2003-2004 Season Preview: Offense

The first part of the preview will focus on the offense. All 11 starters return from the 2002 team, and 21 of 22 from the two deep on the depth chart. Unlike many previous versions, the 2002 Duke offense was fairly proficient on the ground, averaging 158.4 yards per game rushing. The final totals of the passing game were decent, but the game-to-game consistency was not there.

The biggest trouble spot for the offense in 2002 was in the red-zone, where Duke only scored point on 65% of its opportunities inside the opponents' 20-yard line. The league average in red-zone conversion was about 80%. With everyone returning, the Devil attack is bound to improve on these numbers.

Here is a position-by-position overview of the offense.


Duke returns all three signal callers from 2002, and have added a redshirt freshman to the mix as well. Returning starter Adam Smith displayed flashes of brilliance some weeks, and really struggled in others. Smith became only the third sophomore in Duke history to throw for more than 2000 yards in a season. He has average arm strength and is decent at reading opposing coverage. The one aspect he really struggled with in 2002 is pocket awareness. He took many unnecessary sacks despite having ample time to move out of the pocket or throw the ball away. He doesn't have good mobility, but is able enough to take a couple of steps and avoid the rush. On the positive side, Smith played much better down the stretch, recording solid performances against NC State, Clemson and UNC.

Smith cannot rest on his experience from last season, as there are two more QBs vying for the starting job. Junior Chris Dapolito has superior arm strength and mobility compared to Smith, but really struggled with his confidence last season. Last season was his first under the gun at the college level, after sitting out a season due to transfer. If he can regain his confidence, he could challenge. Junior Chris Wispelwey has shown some promise in mop-up duty, but will need to take a big leap forward in preseason to join the rest of the pack.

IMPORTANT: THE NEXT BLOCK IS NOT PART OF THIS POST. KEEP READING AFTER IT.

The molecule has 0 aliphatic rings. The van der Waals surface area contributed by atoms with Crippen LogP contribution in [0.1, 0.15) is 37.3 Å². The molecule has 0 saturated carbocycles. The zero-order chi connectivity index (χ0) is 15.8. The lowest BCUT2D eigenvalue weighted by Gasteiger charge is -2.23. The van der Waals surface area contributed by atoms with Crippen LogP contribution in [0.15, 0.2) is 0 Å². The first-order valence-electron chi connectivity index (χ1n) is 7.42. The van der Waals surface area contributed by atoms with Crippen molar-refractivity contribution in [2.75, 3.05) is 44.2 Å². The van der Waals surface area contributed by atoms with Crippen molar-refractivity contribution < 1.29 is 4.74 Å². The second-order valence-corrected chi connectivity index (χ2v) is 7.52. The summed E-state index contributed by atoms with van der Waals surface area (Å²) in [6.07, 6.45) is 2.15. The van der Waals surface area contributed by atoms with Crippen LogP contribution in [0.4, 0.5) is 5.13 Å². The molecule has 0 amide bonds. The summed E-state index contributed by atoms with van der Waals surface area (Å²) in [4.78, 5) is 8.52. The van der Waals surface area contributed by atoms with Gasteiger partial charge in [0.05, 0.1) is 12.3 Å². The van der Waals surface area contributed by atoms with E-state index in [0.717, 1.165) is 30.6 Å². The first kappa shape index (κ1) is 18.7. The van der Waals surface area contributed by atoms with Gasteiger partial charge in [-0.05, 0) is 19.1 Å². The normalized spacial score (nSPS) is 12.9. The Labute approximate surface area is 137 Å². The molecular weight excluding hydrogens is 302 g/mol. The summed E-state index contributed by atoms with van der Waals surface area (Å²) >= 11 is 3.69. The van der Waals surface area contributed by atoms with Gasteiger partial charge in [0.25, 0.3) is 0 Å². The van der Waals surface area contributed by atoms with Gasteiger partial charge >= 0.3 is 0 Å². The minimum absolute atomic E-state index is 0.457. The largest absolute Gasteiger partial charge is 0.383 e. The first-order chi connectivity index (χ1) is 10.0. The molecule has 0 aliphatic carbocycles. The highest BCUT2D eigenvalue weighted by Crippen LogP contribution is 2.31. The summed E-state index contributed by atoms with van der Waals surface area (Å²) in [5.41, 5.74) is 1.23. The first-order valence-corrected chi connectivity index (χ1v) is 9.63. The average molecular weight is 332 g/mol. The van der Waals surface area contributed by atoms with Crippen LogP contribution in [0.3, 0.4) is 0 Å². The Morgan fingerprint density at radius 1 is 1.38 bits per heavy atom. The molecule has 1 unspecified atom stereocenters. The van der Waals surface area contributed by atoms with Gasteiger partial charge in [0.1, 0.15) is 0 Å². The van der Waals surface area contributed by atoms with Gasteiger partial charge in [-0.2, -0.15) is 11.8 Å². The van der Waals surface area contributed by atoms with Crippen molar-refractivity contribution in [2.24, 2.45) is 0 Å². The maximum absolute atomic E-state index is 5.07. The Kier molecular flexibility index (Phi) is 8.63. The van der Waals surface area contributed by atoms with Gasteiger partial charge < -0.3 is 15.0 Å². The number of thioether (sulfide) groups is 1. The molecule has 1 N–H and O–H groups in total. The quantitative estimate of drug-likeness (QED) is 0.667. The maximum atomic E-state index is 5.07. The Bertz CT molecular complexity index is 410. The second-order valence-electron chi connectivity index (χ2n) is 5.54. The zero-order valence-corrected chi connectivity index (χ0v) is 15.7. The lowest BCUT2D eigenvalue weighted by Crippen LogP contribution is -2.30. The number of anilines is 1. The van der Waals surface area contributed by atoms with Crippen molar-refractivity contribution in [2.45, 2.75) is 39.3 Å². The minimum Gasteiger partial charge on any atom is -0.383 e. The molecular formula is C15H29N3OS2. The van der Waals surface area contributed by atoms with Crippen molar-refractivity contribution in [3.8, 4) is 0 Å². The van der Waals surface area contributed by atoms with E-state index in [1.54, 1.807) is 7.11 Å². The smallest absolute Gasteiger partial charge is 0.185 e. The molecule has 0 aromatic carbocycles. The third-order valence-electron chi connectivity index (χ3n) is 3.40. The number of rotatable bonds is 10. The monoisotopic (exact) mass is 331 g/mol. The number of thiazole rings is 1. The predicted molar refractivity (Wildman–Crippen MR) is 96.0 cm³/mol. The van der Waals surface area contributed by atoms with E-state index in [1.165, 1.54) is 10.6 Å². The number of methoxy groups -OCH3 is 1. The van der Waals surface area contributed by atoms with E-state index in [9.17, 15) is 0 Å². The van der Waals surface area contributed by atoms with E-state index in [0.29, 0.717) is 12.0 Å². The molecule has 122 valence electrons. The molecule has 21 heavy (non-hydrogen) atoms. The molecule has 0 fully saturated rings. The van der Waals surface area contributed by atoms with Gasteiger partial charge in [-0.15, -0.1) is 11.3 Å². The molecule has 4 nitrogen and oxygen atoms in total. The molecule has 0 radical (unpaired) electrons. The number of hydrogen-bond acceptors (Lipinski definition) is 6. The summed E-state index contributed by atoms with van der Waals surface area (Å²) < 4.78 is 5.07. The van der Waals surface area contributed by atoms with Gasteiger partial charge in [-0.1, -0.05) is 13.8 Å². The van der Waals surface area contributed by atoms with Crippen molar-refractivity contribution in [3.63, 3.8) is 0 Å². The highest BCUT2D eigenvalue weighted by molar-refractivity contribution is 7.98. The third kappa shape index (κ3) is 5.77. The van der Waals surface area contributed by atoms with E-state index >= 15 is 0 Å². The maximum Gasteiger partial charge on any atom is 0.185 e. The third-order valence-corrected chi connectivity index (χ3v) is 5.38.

The wildcard at the QB position is redshirt freshman Mike Schneider. He has the best physical tools of the bunch, but lacks game experience. If he picks up the offense quickly and shows that he can lead the team, the QB situation could get interesting in a hurry. Schneider wowed everyone at the spring game by throwing an NFL quality 25- yard frozen rope for a completion. His ability to make those types of throws separates him from the rest of the QBs on the Duke roster.

Running Backs:

For the first time in years, Duke has no questions to answer at running back. Returning are two of the top six ground gainers in the ACC, Chris Douglas and Alex Wade. Douglas is the ACC's active leader in rushing yards. He gives Duke a deep threat from the backfield; something the Devils haven't had in a long time. If Douglas can shake the injuries that have plagued him the last two years, then he could be primed for a big season.

If Douglas is the lightning, the Alex Wade is the thunder. In 2002, Wade recorded six 100-yard rushing games, and was named second team all-conference for his production. Wade gives the Devils a powerful, ball-control presence in the backfield, which is a nice contrast to Douglas's speed. One aspect of Wade's game that needs some work is his acceleration to the hole. Right now, he's getting by on brute strength, which he has plenty of. Unfortunately, hitting the hole quickly is a main component in goal-line effectiveness. Gaining quickness off the snap will turn Wade into a short-yardage terror.

Third-string RB Cedric Dargan is no slouch either. He has more size than Douglas, but has Douglas-like speed through the line, and is a stronger runner. He's not as big as Wade, but is probably a better goal-line option because of how fast he gets to the line of scrimmage. He's a good blend of the two that would probably be starting for Duke in most years. Fortunately for the Devils, they have this type of quality depth at the position.

If the top 3 remain healthy, true freshman Aaron Fryer could redshirt. If Fryer turns out to be the best option as a kick or punt returner, however, the staff will not hesitate to play him.

Wide Receiver: